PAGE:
Weekly Diary


I had to walk June up the road under ink well skies even though it was supposed to be a traditional somnambulist Sunday.  I came back and sat on a closed desk watching flying turtles scurry by.  I then had a drink with a couple of friendly frogs before going out in the garden to lay roads – I pasted the imaginary traffic in my organic stamp album.  I was tidying this away under my invisible model railway when June came in wearing Hermes’ socks.  We went out soon after to buy a box of English beach – June also bought some diamond encrusted biscuits and a bag to put them in.


I walked June up the school desk hill very early again; we carried between us a model of the Kon Tiki to prove that humanity could have crossed the railway bridge to get to work in times past.  I looked at my wrist where my watch would have been and saw a smiling face – I gave it a string of pearls and moved into the shadows, a helter-skelter still protruding from my top pocket (I called this pocket “Oasis”).  The dog and I swam across one lunar sea after another before I was able to draw smiling faces in my studio.   The postman came to the door without any face at all.


I was taken ill in the night; the ethereal person said I had accidentally swallowed a dragon – I pulled out a circular saw and a couple of masonry chisels but couldn’t find anything else.  I was unable to eat all day and attached a saxophone to my chest and played a tune every time I rolled over.  June came in with a container of molten lava and I rehearsed for a part in the film “Etna Meets Vesuvius” – the sequel.  I read the script from my bed which had been conveniently placed on the flight deck of an aircraft carrier.  I was just getting off the sleep when the planes returned.


Still ill but I managed to crawl out of the lagoon I was lying in.  My best friend, The Creature (who worked in a local office as a filing clerk), and I sat staring out of a window until I began to stare into a computer screen.  The sea birds which I had seen in a dream skimming the surface of a slice of toast returned to their nests and I crept downstairs with a fairy tale castle on my shoulders.  June was trying on a Wicked Witch costume and made a cocktail from the residues found at the bottom of her collection of Hammer Horror bottles – I pulled an incubating egg from under my T-shirt.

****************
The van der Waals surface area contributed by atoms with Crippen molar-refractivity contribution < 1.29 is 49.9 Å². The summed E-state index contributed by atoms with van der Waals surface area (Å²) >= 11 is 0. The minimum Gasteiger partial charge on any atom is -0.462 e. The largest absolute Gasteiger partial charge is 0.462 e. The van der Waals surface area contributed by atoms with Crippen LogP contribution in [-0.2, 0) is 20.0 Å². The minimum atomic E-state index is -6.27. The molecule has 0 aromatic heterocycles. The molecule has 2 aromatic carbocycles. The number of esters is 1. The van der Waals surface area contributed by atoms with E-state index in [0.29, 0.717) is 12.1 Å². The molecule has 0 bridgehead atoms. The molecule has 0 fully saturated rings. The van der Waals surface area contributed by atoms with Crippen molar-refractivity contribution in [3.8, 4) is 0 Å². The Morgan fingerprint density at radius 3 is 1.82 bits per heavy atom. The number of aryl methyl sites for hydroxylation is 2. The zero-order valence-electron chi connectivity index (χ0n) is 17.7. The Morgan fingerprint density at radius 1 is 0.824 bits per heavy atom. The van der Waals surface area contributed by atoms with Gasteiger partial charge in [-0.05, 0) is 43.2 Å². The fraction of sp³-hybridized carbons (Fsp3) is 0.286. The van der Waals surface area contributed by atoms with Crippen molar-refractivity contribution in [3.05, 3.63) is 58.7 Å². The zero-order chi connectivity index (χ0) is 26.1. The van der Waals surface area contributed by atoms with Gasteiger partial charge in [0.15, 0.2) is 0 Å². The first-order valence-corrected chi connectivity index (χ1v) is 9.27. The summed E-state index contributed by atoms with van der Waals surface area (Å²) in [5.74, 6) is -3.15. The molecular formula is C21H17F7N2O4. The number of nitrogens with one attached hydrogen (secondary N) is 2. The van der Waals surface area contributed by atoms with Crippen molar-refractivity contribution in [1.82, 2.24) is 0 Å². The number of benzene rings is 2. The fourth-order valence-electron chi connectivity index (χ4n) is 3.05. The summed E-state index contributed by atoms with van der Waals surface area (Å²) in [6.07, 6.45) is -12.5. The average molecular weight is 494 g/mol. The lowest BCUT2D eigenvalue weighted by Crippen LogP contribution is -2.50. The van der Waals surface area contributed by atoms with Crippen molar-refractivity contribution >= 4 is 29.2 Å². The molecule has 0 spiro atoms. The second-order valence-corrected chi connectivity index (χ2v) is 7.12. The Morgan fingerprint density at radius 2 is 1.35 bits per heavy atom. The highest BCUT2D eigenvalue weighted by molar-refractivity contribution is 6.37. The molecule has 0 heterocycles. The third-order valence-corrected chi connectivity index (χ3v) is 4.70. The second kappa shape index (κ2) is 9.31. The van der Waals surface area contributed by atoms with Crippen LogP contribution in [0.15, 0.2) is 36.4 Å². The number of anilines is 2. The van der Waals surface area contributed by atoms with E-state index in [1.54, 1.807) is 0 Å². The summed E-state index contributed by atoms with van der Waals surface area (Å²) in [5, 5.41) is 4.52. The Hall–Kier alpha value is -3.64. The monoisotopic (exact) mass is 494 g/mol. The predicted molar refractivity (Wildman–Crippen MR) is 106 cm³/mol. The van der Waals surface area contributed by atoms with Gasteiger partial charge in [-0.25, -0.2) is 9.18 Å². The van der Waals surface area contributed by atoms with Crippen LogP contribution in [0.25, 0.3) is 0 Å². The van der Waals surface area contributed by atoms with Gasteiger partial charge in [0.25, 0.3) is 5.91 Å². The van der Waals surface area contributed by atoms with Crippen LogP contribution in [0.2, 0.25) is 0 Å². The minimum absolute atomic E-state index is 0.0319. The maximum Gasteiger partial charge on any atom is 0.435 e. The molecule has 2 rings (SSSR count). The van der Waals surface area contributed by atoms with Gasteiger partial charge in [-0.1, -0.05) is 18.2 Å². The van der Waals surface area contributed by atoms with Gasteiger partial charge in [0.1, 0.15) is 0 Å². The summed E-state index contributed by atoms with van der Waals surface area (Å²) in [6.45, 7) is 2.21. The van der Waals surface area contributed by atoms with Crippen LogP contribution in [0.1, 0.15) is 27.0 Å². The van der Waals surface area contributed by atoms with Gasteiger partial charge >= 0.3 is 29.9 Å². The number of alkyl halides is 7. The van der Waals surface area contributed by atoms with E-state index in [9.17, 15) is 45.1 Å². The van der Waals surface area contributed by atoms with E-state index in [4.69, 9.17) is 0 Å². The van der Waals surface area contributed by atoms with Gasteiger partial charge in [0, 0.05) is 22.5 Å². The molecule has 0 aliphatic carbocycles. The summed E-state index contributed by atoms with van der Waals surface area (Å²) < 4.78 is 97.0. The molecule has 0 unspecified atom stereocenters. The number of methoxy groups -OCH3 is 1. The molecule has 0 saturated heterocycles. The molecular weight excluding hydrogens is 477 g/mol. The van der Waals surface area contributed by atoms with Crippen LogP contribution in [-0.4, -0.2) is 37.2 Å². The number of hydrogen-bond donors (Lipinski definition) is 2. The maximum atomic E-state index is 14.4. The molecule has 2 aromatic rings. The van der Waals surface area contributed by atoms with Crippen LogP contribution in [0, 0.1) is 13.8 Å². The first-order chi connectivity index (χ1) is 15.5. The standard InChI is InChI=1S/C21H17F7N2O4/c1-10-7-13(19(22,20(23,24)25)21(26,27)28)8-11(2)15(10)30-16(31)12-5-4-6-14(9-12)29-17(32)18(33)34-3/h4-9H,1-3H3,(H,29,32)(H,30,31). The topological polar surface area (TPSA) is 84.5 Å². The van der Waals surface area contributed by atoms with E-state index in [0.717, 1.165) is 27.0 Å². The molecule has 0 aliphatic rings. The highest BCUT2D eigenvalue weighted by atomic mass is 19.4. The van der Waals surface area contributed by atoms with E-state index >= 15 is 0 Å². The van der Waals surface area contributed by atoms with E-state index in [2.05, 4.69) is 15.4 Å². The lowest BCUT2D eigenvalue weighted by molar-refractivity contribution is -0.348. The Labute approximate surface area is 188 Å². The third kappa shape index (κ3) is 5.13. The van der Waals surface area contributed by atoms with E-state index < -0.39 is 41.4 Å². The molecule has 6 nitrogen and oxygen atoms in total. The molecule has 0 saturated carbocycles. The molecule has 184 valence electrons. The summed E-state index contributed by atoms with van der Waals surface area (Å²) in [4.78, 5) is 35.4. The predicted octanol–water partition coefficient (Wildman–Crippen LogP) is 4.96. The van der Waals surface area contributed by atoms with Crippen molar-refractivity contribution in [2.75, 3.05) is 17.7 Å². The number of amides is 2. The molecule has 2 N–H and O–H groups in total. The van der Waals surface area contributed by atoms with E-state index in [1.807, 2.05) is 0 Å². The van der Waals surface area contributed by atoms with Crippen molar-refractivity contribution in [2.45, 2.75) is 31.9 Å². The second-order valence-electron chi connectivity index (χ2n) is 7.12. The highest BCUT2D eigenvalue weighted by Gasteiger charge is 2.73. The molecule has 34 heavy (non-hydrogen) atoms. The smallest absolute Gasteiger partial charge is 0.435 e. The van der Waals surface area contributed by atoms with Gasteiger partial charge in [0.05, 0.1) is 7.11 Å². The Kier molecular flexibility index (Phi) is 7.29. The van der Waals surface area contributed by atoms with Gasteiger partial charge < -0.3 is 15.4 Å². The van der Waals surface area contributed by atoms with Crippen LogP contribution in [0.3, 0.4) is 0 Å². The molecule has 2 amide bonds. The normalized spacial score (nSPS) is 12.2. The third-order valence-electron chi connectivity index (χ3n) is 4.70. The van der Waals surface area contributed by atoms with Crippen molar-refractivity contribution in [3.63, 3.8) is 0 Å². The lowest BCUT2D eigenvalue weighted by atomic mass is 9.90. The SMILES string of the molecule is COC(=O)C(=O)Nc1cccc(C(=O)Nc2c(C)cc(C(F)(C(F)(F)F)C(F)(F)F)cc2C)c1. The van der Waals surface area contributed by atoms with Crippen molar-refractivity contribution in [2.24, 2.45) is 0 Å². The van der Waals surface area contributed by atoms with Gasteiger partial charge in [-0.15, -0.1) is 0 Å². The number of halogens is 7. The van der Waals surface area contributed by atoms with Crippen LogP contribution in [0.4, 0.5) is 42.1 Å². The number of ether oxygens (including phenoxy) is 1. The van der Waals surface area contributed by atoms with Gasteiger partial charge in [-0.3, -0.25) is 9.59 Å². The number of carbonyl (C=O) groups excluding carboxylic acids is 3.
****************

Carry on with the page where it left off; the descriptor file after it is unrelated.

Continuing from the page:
I noticed that the floor was strewn with fragments of moon rock.  I picked up the one with a flag in it and threw it over my shoulder for good luck.  A fat cat was curled up on a mail order catalogue as I reached up into the armpit of a passing Jolly Green Giant and pulled out a book.  I promised myself never to read it until I had seen the film and invented a cruet set that would double as earrings.  Pretending to be a medieval prince I waited for my princess to cross the river in a gilded rowing boat before sitting on a pink marshmallow and playing the cymbals.


I was pasted to the wall several feet above the floor so couldn’t leave the house like I normally would on a Friday morning.  The dragonfly had decided to watch the television instead of crawling out of its pupal case (the lady in a green suit pulled a collection of papers out of her case but that is another story) so I went up the spiral staircase into a room attached to the top of the house like a horn.  I surveyed what I had done in a past existence as a African eland then settled down to work.  June came in later covered with fly paper – I pretended to be a tomato plant.


I decided to spend all day in a mock medieval dungeon working on my collection of D.I.Y. torture instruments.  Music was playing from a revolving bed of shingle to which a sea sprite’s leg was attached.  I picked up an antique vanity case and could hear the sea (although it couldn’t hear me).  June went out dressed like an ivy clad wall but I stayed inside a glass dome like a stuffed animal all day working on a promising series of giant eyes which open and close in time to the music.  When the fairy dancers arrived we had both been temporarily turned to stone by a passing gorgon.


About Gerald Shepherd

Gerald Shepherd is a painter, graphic artist, sculptor, digital/multimedia artist, photographer, writer, curator and arts administrator. He has also been involved with science art, performance art, conceptual art, installations and environments (as well as peripheral creative pursuits such as garden design).
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